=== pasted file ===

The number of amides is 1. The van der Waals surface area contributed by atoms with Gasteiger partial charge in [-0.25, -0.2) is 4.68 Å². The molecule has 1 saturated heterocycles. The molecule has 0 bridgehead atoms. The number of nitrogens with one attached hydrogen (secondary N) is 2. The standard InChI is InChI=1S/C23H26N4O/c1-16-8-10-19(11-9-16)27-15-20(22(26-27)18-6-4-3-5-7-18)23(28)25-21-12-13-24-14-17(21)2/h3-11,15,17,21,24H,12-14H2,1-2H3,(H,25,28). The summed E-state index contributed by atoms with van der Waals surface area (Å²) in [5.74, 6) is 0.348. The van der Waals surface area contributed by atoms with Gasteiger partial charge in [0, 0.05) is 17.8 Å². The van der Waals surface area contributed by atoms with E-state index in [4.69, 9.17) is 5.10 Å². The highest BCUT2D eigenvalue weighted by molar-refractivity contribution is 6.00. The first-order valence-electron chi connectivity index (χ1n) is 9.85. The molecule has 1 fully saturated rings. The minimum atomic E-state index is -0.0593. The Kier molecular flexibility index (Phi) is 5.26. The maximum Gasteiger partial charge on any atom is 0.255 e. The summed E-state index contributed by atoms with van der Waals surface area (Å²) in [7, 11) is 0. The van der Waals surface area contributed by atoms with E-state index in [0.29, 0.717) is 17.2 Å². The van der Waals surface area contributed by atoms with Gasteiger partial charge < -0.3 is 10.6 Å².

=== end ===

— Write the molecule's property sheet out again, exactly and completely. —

The number of amides is 1. The van der Waals surface area contributed by atoms with Gasteiger partial charge in [-0.25, -0.2) is 4.68 Å². The molecule has 1 saturated heterocycles. The molecule has 0 bridgehead atoms. The number of nitrogens with one attached hydrogen (secondary N) is 2. The standard InChI is InChI=1S/C23H26N4O/c1-16-8-10-19(11-9-16)27-15-20(22(26-27)18-6-4-3-5-7-18)23(28)25-21-12-13-24-14-17(21)2/h3-11,15,17,21,24H,12-14H2,1-2H3,(H,25,28). The summed E-state index contributed by atoms with van der Waals surface area (Å²) in [5.74, 6) is 0.348. The van der Waals surface area contributed by atoms with Gasteiger partial charge in [0, 0.05) is 17.8 Å². The van der Waals surface area contributed by atoms with E-state index in [4.69, 9.17) is 5.10 Å². The highest BCUT2D eigenvalue weighted by molar-refractivity contribution is 6.00. The first-order valence-electron chi connectivity index (χ1n) is 9.85. The molecule has 1 fully saturated rings. The minimum atomic E-state index is -0.0593. The Kier molecular flexibility index (Phi) is 5.26. The maximum Gasteiger partial charge on any atom is 0.255 e. The summed E-state index contributed by atoms with van der Waals surface area (Å²) in [7, 11) is 0. The van der Waals surface area contributed by atoms with E-state index in [0.29, 0.717) is 17.2 Å². The van der Waals surface area contributed by atoms with Gasteiger partial charge < -0.3 is 10.6 Å².